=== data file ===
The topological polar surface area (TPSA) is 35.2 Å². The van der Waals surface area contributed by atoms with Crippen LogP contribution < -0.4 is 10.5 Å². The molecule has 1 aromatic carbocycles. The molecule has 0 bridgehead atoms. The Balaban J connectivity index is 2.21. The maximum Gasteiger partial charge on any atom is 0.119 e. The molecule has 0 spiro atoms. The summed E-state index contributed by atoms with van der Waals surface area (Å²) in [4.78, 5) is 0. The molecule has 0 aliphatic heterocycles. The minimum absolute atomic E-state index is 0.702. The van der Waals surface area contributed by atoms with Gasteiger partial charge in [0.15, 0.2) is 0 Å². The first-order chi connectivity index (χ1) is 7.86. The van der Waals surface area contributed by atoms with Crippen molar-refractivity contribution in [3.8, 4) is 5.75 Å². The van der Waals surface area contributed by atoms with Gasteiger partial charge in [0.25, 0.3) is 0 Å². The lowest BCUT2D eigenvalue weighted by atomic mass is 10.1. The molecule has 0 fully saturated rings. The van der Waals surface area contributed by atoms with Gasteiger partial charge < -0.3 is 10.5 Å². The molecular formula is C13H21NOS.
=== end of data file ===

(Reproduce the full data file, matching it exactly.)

The topological polar surface area (TPSA) is 35.2 Å². The van der Waals surface area contributed by atoms with Crippen LogP contribution < -0.4 is 10.5 Å². The molecule has 1 aromatic carbocycles. The molecule has 0 bridgehead atoms. The Balaban J connectivity index is 2.21. The maximum Gasteiger partial charge on any atom is 0.119 e. The molecule has 0 spiro atoms. The summed E-state index contributed by atoms with van der Waals surface area (Å²) in [4.78, 5) is 0. The molecule has 0 aliphatic heterocycles. The minimum absolute atomic E-state index is 0.702. The van der Waals surface area contributed by atoms with Gasteiger partial charge in [0.15, 0.2) is 0 Å². The first-order chi connectivity index (χ1) is 7.86. The van der Waals surface area contributed by atoms with Crippen molar-refractivity contribution in [3.8, 4) is 5.75 Å². The van der Waals surface area contributed by atoms with Gasteiger partial charge in [0.25, 0.3) is 0 Å². The lowest BCUT2D eigenvalue weighted by atomic mass is 10.1. The molecule has 0 fully saturated rings. The van der Waals surface area contributed by atoms with Gasteiger partial charge < -0.3 is 10.5 Å². The molecular formula is C13H21NOS.